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Messages - Westinghouse

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General Discussion / Re: Florida-traffic on connector and coast routes
« on: December 17, 2013, 11:56:24 pm »
90 is pretty good traffic-wise. Actually, I have cycled them all.Traffic density is really reasonable. Avoid Orlando, US 1, and such main arteries where many cars come and go. Parts of highway 27 are Florida's suicide route in winter. Farther north 27 is good. Our Gov said FL is no longer the "dive or die state" for cyclists. Well, uhh, I think the Gov hasn't bike toured the state. The ST is fairly good for motorized traffic density. However, many cyclists get creamed here. In 20 years in my small town (16,000 people) eight people I knew  have been killed on their bikes. I did not count the surviving injured. Maybe 20-25.  The eight were people I had known to some extent in this town. Many others I did not know have been killed or injured. I have experienced such blatant negligent disregard of myrights as a cyclist by motorists it could be described as gross criminality. Even with many witnesses and police present nobody said a word as though it was acceptable behavior which it most certainly was not.

In short, your interaction with traffic will depend on where in particular you cycle.The ACA ST route is quite safe. Use it.

General Discussion / Re: Road bike for touring??
« on: December 17, 2013, 11:34:17 pm »
I have used a road bike for very long, pannier-loaded tours. It works just fine. My last big tour was Stuart, FL to San Diego, CA, 54 days total with 43 days on the road at age 61 in the winter of 2009-2010.

General Discussion / Re: Free camping on southern tier
« on: December 17, 2013, 11:23:21 pm »
Highway 90 in northern Florida runs through areas where free camping is easy to find. One thing about treed areas in and very near towns is this. They are often surrounded by uncrossable drainage ditches. Nice but you can't get in. Try outside the towns. There are long expanses of trees and forests. If you should happen into Ponce de Leon at day's end, try the main road going north past the grave yard. The Florida portion of the ST east of 90 has many unofficial sites for a night's sleep.

General Discussion / Re: Day Jobs?
« on: October 19, 2013, 04:09:54 pm »
I teach. I just had time off but it was too hot to do the trip I wanted to do. I wanted to cycle from Florida to California.

I'd have to agree with Raybo. If you aren't that pressed for time, take the 101 loop around Olympic Park. We did it in 2009 - journal here -> Have given considerable thought to doing this area again, and here's some of what I would change. From Fairhaven, consider stopping at Bogachiel and touring into the Hoh rain forest. Stay a day or two at Kalaloch. After Lake Quinault, consider going out towards Copalis before heading into Hoquiam and Aberdeen (no ferry across the mouth yet.). After that it's a pretty much a straight run to Oregon and the coast. To me the inland route in Washington is not appealing. There is the factor of rain which has a stronger presence on the WA coast. Best.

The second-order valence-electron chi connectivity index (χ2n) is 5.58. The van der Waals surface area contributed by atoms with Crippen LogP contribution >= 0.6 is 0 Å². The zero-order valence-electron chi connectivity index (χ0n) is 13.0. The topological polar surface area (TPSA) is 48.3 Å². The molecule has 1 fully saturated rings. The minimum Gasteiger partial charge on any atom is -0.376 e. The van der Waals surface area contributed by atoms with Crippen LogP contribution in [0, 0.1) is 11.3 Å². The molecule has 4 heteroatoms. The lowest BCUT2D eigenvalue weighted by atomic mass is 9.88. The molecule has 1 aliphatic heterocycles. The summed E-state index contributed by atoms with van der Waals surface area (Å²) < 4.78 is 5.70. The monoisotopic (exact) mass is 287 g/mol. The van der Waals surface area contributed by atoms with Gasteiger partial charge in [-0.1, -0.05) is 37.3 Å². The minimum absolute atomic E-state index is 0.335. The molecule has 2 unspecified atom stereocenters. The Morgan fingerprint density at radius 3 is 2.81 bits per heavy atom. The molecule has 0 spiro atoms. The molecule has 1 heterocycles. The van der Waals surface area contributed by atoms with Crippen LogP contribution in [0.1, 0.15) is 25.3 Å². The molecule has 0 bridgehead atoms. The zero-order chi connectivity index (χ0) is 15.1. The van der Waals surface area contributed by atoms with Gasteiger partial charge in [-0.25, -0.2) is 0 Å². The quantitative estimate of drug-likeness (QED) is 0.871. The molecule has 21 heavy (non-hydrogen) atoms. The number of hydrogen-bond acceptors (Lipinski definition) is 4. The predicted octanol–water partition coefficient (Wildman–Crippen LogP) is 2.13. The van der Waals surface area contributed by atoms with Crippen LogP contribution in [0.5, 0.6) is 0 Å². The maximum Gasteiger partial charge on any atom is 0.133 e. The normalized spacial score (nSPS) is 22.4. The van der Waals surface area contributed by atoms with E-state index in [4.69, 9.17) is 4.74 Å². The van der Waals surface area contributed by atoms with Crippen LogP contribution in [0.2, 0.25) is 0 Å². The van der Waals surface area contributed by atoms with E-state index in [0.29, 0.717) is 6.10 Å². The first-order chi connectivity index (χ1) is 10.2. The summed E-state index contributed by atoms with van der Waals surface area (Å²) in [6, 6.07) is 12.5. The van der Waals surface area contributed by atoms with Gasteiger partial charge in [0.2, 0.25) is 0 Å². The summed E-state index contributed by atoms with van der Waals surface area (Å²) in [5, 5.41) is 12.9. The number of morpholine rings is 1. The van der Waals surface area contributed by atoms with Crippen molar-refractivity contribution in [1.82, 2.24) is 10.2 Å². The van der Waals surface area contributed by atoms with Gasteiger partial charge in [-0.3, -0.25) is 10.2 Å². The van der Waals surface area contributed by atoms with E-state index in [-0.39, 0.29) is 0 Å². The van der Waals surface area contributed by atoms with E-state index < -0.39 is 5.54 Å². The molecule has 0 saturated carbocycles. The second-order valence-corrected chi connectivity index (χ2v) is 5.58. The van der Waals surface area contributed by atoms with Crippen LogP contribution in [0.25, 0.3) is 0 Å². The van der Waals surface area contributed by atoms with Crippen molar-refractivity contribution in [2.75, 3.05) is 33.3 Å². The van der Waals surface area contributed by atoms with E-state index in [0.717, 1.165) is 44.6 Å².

I just went through your entire PCBR ride on CGOAB. I wish I could do that ride again soon. Right now the exigencies of economic necessity require that I continue with my employment. I enjoyed your trip with you remembering so many towns I went through back in 1993. As for myself, I just stop and go with minimal planning. I believe that route is the best in the world.

General Discussion / Re: new to site
« on: September 04, 2013, 11:58:51 am »
England, Scotland, Wales, Northern Ireland, France, Belgium, Germany, Italy, Czech, Poland, Ukraine, Moldavia, Romania, Bulgaria, Greece.

USA, Canada, Mexico, China  37,000 miles through 19 countries.

I don't recall any thefts. I don't remember any robberies.

Study safe cycling practices. Crimes happen. Cycling does not make you immune from possible criminal misconduct. It's just that of all cycling posts and journals I have read for several years, there were no reports of crimes. Don't worry about it. Just do it.

General Discussion / Re: bicycles on the roadways
« on: September 03, 2013, 01:53:10 am »
I follow traffic rules and keep an eye out for traffic. If I am riding at 2 am in a small town and I come to an intersection where there is obviously no traffic anywhere in sight for a mile in every direction, I blow through the red light. I go through stop signs on small side roads where there is obviously no possibility of traffic. Sometimes I have to laugh at people in cars who pull into  completely empty large parking lots at 3 am, and go very slowly stopping at every little crosswalk stop sign. I am a safe cyclist, but not a conditioned robot. Where traffic is present, I obey all the rules. If I come to crossroads out in flat farming country where it is obvious there is no other moving vehicle for miles in all directions, I'm not stopping at that stop sign. Some people would stop there. Not me. That's for traffic control. When there isn't any traffic, what does it matter? There have been times when I came to no-traffic situations and stop signs, and little kids were somewhere watching, so I stopped anyway because I did not want to give the little ones the impression it was ok to ignore stop signs. Other than that, if there is no traffic whatsoever, I keep going.